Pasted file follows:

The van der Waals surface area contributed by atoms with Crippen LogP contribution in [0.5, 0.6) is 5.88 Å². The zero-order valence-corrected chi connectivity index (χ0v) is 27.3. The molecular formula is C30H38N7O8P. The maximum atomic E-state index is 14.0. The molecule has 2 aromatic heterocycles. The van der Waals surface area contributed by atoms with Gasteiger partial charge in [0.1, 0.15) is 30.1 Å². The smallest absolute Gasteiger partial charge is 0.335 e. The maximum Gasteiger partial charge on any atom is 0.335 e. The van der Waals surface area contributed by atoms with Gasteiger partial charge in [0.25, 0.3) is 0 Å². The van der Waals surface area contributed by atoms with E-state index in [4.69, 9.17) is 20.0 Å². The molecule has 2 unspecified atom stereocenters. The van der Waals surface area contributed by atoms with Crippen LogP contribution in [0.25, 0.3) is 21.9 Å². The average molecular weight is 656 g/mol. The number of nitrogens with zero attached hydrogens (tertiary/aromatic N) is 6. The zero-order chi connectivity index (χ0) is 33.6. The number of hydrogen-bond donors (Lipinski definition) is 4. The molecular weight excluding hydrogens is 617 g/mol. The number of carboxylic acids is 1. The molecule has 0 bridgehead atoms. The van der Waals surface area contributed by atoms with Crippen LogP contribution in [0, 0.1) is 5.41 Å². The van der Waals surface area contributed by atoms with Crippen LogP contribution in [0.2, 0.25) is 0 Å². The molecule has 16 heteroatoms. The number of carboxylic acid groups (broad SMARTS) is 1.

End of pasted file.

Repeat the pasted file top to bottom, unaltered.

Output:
The van der Waals surface area contributed by atoms with Crippen LogP contribution in [0.5, 0.6) is 5.88 Å². The zero-order valence-corrected chi connectivity index (χ0v) is 27.3. The molecular formula is C30H38N7O8P. The maximum atomic E-state index is 14.0. The molecule has 2 aromatic heterocycles. The van der Waals surface area contributed by atoms with Gasteiger partial charge in [0.1, 0.15) is 30.1 Å². The smallest absolute Gasteiger partial charge is 0.335 e. The maximum Gasteiger partial charge on any atom is 0.335 e. The van der Waals surface area contributed by atoms with Gasteiger partial charge in [0.25, 0.3) is 0 Å². The van der Waals surface area contributed by atoms with E-state index in [4.69, 9.17) is 20.0 Å². The molecule has 2 unspecified atom stereocenters. The van der Waals surface area contributed by atoms with Crippen LogP contribution in [0.25, 0.3) is 21.9 Å². The average molecular weight is 656 g/mol. The number of nitrogens with zero attached hydrogens (tertiary/aromatic N) is 6. The zero-order chi connectivity index (χ0) is 33.6. The number of hydrogen-bond donors (Lipinski definition) is 4. The molecular weight excluding hydrogens is 617 g/mol. The number of carboxylic acids is 1. The molecule has 0 bridgehead atoms. The van der Waals surface area contributed by atoms with Crippen LogP contribution in [0, 0.1) is 5.41 Å². The van der Waals surface area contributed by atoms with Crippen LogP contribution in [0.2, 0.25) is 0 Å². The molecule has 16 heteroatoms. The number of carboxylic acid groups (broad SMARTS) is 1.